To show just how close the cultures of New Zealand and Canada are, you only need to look at the currency. We each use the 10, 20 and 50 cent coins, along with the $1 and $2 coins (although the Canadians have a 5 cent coin, too). From there, we both rely on the $5, $10, $20, $50 and $100 notes. But Canada does one-up us in one way: there are some rare $500 and $1,000 notes in circulation, although seeing them as a tourist is fairly unlikely. But think of all the maple bacon you could buy if you had some of those bad boys!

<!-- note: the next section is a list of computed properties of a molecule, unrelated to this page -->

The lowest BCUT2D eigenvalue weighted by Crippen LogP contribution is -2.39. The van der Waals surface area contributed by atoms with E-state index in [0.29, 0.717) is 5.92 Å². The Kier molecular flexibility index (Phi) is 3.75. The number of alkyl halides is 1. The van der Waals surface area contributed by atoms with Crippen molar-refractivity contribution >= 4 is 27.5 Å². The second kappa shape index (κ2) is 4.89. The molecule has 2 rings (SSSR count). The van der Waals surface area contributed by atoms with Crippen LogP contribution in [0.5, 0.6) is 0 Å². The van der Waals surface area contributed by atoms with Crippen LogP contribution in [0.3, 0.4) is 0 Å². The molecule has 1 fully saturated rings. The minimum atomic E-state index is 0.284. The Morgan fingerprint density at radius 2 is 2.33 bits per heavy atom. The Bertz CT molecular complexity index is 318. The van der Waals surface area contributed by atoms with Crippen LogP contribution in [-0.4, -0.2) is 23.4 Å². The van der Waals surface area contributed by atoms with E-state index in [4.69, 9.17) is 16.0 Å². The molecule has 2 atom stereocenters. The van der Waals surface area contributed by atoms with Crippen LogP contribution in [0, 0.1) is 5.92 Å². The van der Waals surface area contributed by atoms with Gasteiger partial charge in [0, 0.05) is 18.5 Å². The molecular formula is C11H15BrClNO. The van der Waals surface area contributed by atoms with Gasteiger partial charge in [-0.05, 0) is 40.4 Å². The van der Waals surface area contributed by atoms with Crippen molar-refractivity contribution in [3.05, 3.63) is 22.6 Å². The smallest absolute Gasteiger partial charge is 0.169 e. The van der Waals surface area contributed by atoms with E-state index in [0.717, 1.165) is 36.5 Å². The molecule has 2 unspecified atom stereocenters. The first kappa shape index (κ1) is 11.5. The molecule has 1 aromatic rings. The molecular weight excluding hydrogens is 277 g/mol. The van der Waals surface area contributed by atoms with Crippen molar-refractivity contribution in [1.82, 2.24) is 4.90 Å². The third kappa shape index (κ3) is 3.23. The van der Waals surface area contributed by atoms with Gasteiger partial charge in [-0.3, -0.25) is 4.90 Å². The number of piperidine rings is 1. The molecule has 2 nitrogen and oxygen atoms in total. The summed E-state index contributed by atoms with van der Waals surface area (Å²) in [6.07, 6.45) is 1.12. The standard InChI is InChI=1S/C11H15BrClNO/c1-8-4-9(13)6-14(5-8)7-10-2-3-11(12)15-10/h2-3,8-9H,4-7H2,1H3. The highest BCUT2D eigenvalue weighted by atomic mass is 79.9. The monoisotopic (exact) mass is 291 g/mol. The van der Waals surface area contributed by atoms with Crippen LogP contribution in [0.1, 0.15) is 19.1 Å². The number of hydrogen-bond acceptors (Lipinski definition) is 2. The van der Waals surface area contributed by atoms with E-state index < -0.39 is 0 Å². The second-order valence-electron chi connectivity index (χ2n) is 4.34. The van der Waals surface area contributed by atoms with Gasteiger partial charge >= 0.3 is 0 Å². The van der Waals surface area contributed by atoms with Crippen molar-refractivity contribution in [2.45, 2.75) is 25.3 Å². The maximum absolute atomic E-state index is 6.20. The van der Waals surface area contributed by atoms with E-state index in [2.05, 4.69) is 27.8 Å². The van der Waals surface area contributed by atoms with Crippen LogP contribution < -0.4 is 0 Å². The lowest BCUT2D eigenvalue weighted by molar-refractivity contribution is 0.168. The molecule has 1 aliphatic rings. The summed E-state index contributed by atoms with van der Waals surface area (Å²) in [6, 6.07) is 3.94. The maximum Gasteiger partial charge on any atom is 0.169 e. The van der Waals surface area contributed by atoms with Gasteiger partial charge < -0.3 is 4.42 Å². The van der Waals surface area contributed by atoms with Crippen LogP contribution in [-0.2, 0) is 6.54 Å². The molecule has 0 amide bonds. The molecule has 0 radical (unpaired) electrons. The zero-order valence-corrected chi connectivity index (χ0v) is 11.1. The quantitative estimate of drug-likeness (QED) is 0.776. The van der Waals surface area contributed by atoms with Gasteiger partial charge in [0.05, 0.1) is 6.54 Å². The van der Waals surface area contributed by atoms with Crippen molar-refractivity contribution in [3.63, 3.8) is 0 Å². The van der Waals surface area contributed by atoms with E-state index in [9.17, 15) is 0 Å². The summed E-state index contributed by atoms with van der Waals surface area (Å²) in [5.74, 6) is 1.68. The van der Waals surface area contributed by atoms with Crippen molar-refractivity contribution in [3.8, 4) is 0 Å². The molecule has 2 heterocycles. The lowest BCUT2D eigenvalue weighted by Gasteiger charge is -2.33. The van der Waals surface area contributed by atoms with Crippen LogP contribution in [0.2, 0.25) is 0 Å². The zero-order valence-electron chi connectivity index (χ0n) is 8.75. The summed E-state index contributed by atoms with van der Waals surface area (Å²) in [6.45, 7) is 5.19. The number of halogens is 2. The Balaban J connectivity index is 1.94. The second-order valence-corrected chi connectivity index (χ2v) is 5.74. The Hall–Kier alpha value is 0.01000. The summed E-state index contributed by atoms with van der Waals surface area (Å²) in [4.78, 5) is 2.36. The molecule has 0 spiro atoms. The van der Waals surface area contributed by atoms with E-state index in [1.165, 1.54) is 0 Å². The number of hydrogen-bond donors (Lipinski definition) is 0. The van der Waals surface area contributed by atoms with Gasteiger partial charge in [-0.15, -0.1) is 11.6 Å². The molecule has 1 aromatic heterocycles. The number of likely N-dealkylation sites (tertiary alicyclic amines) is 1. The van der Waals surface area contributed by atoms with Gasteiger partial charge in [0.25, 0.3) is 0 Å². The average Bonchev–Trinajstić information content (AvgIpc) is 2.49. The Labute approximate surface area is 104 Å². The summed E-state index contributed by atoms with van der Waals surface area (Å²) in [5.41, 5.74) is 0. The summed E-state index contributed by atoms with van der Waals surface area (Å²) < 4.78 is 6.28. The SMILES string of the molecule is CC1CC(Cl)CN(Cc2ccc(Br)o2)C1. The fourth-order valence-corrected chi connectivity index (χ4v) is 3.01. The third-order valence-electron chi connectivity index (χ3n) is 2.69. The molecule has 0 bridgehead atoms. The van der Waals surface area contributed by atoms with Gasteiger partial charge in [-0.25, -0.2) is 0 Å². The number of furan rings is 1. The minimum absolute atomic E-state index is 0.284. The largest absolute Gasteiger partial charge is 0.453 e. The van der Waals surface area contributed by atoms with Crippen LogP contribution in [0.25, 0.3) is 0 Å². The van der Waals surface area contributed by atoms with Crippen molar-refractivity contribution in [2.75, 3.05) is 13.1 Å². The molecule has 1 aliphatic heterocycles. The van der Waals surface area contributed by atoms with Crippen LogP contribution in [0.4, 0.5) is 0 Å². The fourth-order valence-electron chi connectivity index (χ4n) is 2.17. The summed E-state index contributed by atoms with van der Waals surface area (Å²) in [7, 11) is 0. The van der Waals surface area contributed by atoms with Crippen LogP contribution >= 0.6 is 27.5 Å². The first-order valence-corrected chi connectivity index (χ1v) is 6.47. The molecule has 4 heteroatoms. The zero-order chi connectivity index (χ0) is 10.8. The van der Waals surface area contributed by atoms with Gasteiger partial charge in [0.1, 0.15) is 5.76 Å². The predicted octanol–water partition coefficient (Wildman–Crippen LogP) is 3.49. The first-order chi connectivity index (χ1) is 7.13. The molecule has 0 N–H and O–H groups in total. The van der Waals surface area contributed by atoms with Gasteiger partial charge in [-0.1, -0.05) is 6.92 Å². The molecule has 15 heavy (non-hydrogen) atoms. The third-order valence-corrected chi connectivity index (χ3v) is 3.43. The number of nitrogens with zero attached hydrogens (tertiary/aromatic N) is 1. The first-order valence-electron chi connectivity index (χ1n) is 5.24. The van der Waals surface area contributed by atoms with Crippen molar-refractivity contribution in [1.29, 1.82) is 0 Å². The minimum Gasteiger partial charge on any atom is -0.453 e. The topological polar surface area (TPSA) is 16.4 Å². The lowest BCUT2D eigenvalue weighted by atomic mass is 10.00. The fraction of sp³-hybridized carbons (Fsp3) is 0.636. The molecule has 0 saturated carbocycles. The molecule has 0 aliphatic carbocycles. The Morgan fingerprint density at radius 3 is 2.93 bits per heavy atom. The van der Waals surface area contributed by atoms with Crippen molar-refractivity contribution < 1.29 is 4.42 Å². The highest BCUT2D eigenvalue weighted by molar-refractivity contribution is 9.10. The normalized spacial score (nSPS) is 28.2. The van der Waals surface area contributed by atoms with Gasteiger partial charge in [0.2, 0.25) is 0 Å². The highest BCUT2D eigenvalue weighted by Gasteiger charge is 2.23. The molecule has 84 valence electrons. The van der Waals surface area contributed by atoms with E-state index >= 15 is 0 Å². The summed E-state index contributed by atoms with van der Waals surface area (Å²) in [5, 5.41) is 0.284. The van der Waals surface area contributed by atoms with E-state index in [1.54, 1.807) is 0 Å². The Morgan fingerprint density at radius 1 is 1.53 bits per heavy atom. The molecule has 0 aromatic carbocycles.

Facts about the currency
- The term ‘loonie’ isn’t as loonie as you might think. The bird on the $1 coin is a loon, which started this crazy craze.
- Certainly not shy of a pun, the $2 coin was nicknamed straight from its inception in 1996 as the ‘toonie’. Because it was 2 loonies. Not bad, ey?
- When Canada introduced polymer notes in 2011, many people thought that they smelled like maple syrup! Sadly, the Bank of Canada debunked this myth.
- Since 1937, all bank notes have been printed to include English and French, to celebrate their bilingual culture.